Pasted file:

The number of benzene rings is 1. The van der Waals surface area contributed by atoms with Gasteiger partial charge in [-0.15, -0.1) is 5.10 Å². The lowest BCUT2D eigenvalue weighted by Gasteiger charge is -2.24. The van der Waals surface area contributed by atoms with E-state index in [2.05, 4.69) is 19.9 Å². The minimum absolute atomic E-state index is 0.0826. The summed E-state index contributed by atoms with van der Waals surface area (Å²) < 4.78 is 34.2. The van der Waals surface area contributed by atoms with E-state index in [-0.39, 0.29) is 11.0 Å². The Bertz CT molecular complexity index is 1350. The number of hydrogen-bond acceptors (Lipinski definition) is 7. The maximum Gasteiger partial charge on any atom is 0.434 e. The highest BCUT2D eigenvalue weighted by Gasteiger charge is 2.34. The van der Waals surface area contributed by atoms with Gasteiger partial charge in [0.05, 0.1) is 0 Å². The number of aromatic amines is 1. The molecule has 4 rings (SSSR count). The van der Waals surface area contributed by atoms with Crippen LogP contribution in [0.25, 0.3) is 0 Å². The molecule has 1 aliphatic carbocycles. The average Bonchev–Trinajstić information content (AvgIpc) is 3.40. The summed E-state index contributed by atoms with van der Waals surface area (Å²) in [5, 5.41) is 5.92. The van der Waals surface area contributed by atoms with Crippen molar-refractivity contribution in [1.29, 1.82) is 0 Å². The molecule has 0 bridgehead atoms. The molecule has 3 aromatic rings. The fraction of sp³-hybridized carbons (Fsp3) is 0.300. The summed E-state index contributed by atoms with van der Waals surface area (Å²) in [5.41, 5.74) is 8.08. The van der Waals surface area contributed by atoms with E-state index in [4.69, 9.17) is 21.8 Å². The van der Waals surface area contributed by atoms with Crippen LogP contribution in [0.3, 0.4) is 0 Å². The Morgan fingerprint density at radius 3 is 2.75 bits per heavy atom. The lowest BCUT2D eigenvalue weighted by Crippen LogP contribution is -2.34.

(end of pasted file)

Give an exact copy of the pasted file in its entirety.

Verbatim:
The number of benzene rings is 1. The van der Waals surface area contributed by atoms with Gasteiger partial charge in [-0.15, -0.1) is 5.10 Å². The lowest BCUT2D eigenvalue weighted by Gasteiger charge is -2.24. The van der Waals surface area contributed by atoms with E-state index in [2.05, 4.69) is 19.9 Å². The minimum absolute atomic E-state index is 0.0826. The summed E-state index contributed by atoms with van der Waals surface area (Å²) < 4.78 is 34.2. The van der Waals surface area contributed by atoms with E-state index in [-0.39, 0.29) is 11.0 Å². The Bertz CT molecular complexity index is 1350. The number of hydrogen-bond acceptors (Lipinski definition) is 7. The maximum Gasteiger partial charge on any atom is 0.434 e. The highest BCUT2D eigenvalue weighted by Gasteiger charge is 2.34. The van der Waals surface area contributed by atoms with Gasteiger partial charge in [0.05, 0.1) is 0 Å². The number of aromatic amines is 1. The molecule has 4 rings (SSSR count). The van der Waals surface area contributed by atoms with Crippen LogP contribution in [0.25, 0.3) is 0 Å². The molecule has 1 aliphatic carbocycles. The average Bonchev–Trinajstić information content (AvgIpc) is 3.40. The summed E-state index contributed by atoms with van der Waals surface area (Å²) in [5, 5.41) is 5.92. The van der Waals surface area contributed by atoms with Crippen molar-refractivity contribution in [1.29, 1.82) is 0 Å². The molecule has 0 bridgehead atoms. The molecule has 3 aromatic rings. The fraction of sp³-hybridized carbons (Fsp3) is 0.300. The summed E-state index contributed by atoms with van der Waals surface area (Å²) in [5.41, 5.74) is 8.08. The van der Waals surface area contributed by atoms with E-state index in [4.69, 9.17) is 21.8 Å². The van der Waals surface area contributed by atoms with Crippen LogP contribution in [0.3, 0.4) is 0 Å². The Morgan fingerprint density at radius 3 is 2.75 bits per heavy atom. The lowest BCUT2D eigenvalue weighted by Crippen LogP contribution is -2.34.